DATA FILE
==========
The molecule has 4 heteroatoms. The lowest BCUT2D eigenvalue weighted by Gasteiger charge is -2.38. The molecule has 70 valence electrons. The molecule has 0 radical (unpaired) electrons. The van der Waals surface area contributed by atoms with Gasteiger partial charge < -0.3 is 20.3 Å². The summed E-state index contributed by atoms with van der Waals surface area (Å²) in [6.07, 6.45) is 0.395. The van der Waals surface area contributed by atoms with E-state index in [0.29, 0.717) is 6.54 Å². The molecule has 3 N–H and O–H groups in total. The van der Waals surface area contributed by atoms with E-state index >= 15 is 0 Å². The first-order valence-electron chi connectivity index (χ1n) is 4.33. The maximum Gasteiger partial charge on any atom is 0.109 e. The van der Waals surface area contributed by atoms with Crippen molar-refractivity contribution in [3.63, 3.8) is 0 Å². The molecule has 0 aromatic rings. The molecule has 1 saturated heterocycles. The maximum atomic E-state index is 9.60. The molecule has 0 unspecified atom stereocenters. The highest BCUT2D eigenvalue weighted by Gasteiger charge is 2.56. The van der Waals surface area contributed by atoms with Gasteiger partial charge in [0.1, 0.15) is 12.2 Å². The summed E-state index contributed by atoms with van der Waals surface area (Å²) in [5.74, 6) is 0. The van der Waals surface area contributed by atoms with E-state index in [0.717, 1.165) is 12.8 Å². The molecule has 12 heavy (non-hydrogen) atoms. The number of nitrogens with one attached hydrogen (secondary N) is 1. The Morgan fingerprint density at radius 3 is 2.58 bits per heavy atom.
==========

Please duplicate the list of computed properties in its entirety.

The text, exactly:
The molecule has 4 heteroatoms. The lowest BCUT2D eigenvalue weighted by Gasteiger charge is -2.38. The molecule has 70 valence electrons. The molecule has 0 radical (unpaired) electrons. The van der Waals surface area contributed by atoms with Gasteiger partial charge < -0.3 is 20.3 Å². The summed E-state index contributed by atoms with van der Waals surface area (Å²) in [6.07, 6.45) is 0.395. The van der Waals surface area contributed by atoms with E-state index in [0.29, 0.717) is 6.54 Å². The molecule has 3 N–H and O–H groups in total. The van der Waals surface area contributed by atoms with E-state index >= 15 is 0 Å². The first-order valence-electron chi connectivity index (χ1n) is 4.33. The maximum Gasteiger partial charge on any atom is 0.109 e. The van der Waals surface area contributed by atoms with Crippen molar-refractivity contribution in [3.63, 3.8) is 0 Å². The molecule has 0 aromatic rings. The molecule has 1 saturated heterocycles. The maximum atomic E-state index is 9.60. The molecule has 0 unspecified atom stereocenters. The highest BCUT2D eigenvalue weighted by Gasteiger charge is 2.56. The van der Waals surface area contributed by atoms with Gasteiger partial charge in [0.1, 0.15) is 12.2 Å². The summed E-state index contributed by atoms with van der Waals surface area (Å²) in [5.74, 6) is 0. The van der Waals surface area contributed by atoms with E-state index in [0.717, 1.165) is 12.8 Å². The molecule has 12 heavy (non-hydrogen) atoms. The number of nitrogens with one attached hydrogen (secondary N) is 1. The Morgan fingerprint density at radius 3 is 2.58 bits per heavy atom.